Still, homeschoolers are accustomed to the "socialization" question. It's the typical, reflexive probe of most of us who have been conditioned to believe that the only way to learn and grow and have relationships is through 13 years of age-segregated, forced schooling. In fact, as I wrote recently, it was also the initial question I asked a homeschooling family when I first started researching this movement back in the late-90s.
Dig a little deeper and we realize that most questioners are really asking whether a child is social, not socialized. Do they have friends? Are they interacting with a diverse group of community members? Do they play well and collaborate with others? Yes, yes, and yes. As grown-ups, we fully appreciate that our ability to interact well with others and build meaningful relationships sprouts from our daily, organic interactions with a diverse assortment of people of all ages and experiences, not from those 15,000 hours of K-12 compulsory schooling and mandatory socialization.
To "socialize" means "to place under government or group ownership or control," or "to cause to accept or behave in accordance with social norms or expectations." By contrast, being "social" means "interacting with other people and living in communities."
Freed from the fetters of forced schooling, homeschooled children spend their lives "interacting" and "living in communities," just as we grown-ups do. There is no stratifying into arbitrary age classes where children are required to interact daily in an artificial environment with same-age peers and a static group of grown-ups. Homeschooled children, like most adults, interact in the big wide world. They have authentic exchanges with a wide variety of community members of all ages and abilities, and build relationships based on interests and ideas, rather than by mandated association.
Schooling was designed to socialize children, not to help them be social. Despite what most of us have been led to believe, our nation's compulsory schooling laws were originally created as a deliberate government attempt to impose conformity and sameness on an increasingly ethnically, culturally, and religiously diverse population.
Horace Mann, the acclaimed father of universal public schooling who passed the nation's first compulsory schooling law in Massachusetts in 1852, was disturbed by the influx of Irish immigrants into Boston in the early-19th century. Mann believed these immigrants threatened the cultural and societal norms at the time and needed to be reined-in. As Harvard's Paul Peterson writes about Mann and his Puritan colleagues in his book, Saving Schools: From Horace Mann to Virtual Learning (Belknap Press, 2010): "Even worse, most of these newcomers did not believe in the God of the Puritans but confessed to Catholic priests ultimately beholden to their superiors in Rome." (p. 26). Mann's biographer, Jonathan Messerli (Horace Mann: A Biography, Knopf, 1972), explains Mann's focus on creating a conforming, compliant, fully socialized workforce. He writes:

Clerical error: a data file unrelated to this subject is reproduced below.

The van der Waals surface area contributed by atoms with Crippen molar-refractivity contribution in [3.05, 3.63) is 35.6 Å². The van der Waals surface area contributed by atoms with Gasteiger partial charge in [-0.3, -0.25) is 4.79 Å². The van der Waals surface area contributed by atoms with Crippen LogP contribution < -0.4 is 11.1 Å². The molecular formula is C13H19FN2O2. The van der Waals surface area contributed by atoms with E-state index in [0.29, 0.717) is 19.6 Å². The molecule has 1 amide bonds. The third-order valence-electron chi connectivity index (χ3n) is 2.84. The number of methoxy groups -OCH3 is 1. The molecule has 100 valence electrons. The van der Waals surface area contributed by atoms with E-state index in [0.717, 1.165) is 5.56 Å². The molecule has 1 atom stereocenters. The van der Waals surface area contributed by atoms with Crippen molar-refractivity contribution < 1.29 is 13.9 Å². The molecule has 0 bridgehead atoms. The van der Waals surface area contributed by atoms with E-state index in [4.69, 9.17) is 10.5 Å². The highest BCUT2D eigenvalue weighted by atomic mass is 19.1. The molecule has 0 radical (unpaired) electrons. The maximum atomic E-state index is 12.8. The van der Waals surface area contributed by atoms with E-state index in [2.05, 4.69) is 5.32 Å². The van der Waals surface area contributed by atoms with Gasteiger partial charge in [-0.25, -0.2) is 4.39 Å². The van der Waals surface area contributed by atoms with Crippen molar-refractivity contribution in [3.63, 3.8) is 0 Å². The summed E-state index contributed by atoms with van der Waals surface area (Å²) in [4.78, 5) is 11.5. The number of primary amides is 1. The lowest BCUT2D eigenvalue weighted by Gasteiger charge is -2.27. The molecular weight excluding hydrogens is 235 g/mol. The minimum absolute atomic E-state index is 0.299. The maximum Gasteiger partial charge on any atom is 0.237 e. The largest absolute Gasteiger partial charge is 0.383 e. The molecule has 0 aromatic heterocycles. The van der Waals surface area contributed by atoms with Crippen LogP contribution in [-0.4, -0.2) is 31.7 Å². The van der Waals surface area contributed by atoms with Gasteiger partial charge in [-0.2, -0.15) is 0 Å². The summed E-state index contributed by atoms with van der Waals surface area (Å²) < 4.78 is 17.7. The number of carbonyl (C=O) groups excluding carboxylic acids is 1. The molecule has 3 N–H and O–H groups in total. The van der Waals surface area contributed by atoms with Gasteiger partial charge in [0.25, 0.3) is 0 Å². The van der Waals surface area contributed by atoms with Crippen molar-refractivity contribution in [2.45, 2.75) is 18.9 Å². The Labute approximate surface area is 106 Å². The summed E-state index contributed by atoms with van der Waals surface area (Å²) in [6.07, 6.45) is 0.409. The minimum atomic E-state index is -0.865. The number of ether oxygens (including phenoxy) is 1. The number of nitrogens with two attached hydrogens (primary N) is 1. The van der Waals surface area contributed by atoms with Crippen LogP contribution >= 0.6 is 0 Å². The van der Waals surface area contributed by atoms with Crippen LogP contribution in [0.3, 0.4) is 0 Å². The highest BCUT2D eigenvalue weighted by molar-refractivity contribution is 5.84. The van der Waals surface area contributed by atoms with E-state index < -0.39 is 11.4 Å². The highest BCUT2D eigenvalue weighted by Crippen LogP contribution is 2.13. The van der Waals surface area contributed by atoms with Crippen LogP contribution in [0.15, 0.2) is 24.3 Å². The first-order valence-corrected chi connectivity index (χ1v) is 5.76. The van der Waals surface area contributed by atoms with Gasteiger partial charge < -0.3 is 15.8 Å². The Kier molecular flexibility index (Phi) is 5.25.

"In other words, Mann proposed to expand the scope of training and schooling, with its potential for control, orderliness, and predictability, so that it would encompass almost all the ends achieved by the far broader process of formal and informal socialization. That in enlarging the European concept of schooling, he might narrow the real parameters of education by enclosing it within the four walls of the public school classroom..." (pp. 443-444).It's also worth remembering that while Horace Mann was fighting to pass the country's first compulsory schooling law here, his wife homeschooled their children. As Messerli writes: "From a hundred platforms, Mann had lectured that the need for better schools was predicated upon the assumption that parents could no longer be entrusted to perform their traditional roles in moral training and that a more systematic approach within the public school was necessary. Now as a father, he fell back on the educational responsibilities of the family, hoping to make the fireside achieve for his own son what he wanted the schools to accomplish for others." (p. 429)
By narrowing the expansive concept of education to the singular prototype of schooling, and then making it mandatory under a legal threat of force, the nation's compulsory schooling forefathers locked us into one model of education that is not only harmful and outdated, but completely contrary to the research on the ways humans naturally learn. Boston College psychology professor, Dr. Peter Gray, is one of the leading researchers on self-directed learning. He writes:
"Compulsory schooling has been a fixture of our culture now for several generations. It's hard today for most people to even imagine how children would learn what they must for success in our culture without it...Most people assume that the basic design of schools, as we know them today, emerged from scientific evidence about how children learn best. But, in fact, nothing could be further from the truth."
Homeschooling families dare to imagine. We see the extraordinary ways in which our children learn without school, through real, authentic, varied interactions and experiences within our homes, around our neighborhoods, and throughout our communities. We value building relationships through genuine social interactions and the daily process of living in a dynamic world. We want our children to grow and learn in freedom, not coercion. We expect our kids to be social. But socialized? No thank you.